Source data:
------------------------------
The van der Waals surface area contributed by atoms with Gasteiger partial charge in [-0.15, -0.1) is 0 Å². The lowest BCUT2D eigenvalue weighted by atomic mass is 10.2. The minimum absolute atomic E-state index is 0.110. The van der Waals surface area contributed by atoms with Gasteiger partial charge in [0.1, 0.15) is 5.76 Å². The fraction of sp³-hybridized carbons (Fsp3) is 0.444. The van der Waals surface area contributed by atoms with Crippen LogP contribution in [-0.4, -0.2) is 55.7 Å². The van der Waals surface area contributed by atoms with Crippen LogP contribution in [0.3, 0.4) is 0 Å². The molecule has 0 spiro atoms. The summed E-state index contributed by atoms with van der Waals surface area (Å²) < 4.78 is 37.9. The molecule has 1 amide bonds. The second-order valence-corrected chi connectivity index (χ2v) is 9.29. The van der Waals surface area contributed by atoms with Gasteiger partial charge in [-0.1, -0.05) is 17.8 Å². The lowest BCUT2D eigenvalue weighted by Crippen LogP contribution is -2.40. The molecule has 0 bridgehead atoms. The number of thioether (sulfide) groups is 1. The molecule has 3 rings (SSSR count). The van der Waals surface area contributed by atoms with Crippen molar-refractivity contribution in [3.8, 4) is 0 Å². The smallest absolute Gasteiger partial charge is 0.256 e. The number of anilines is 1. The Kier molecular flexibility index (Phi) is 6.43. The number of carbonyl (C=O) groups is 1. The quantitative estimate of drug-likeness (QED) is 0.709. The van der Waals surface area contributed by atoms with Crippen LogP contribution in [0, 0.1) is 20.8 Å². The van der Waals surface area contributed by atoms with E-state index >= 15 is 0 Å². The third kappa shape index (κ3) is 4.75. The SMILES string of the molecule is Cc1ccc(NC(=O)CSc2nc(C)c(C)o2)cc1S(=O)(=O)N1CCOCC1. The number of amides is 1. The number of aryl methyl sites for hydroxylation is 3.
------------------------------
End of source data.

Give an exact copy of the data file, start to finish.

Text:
The van der Waals surface area contributed by atoms with Gasteiger partial charge in [-0.15, -0.1) is 0 Å². The lowest BCUT2D eigenvalue weighted by atomic mass is 10.2. The minimum absolute atomic E-state index is 0.110. The van der Waals surface area contributed by atoms with Gasteiger partial charge in [0.1, 0.15) is 5.76 Å². The fraction of sp³-hybridized carbons (Fsp3) is 0.444. The van der Waals surface area contributed by atoms with Crippen LogP contribution in [-0.4, -0.2) is 55.7 Å². The van der Waals surface area contributed by atoms with Crippen LogP contribution in [0.3, 0.4) is 0 Å². The molecule has 0 spiro atoms. The summed E-state index contributed by atoms with van der Waals surface area (Å²) < 4.78 is 37.9. The molecule has 1 amide bonds. The second-order valence-corrected chi connectivity index (χ2v) is 9.29. The van der Waals surface area contributed by atoms with Gasteiger partial charge in [-0.1, -0.05) is 17.8 Å². The lowest BCUT2D eigenvalue weighted by Crippen LogP contribution is -2.40. The molecule has 0 bridgehead atoms. The number of thioether (sulfide) groups is 1. The molecule has 3 rings (SSSR count). The van der Waals surface area contributed by atoms with Crippen molar-refractivity contribution in [3.8, 4) is 0 Å². The smallest absolute Gasteiger partial charge is 0.256 e. The number of anilines is 1. The Kier molecular flexibility index (Phi) is 6.43. The number of carbonyl (C=O) groups is 1. The quantitative estimate of drug-likeness (QED) is 0.709. The van der Waals surface area contributed by atoms with Crippen LogP contribution in [0, 0.1) is 20.8 Å². The van der Waals surface area contributed by atoms with E-state index >= 15 is 0 Å². The third kappa shape index (κ3) is 4.75. The SMILES string of the molecule is Cc1ccc(NC(=O)CSc2nc(C)c(C)o2)cc1S(=O)(=O)N1CCOCC1. The number of amides is 1. The number of aryl methyl sites for hydroxylation is 3.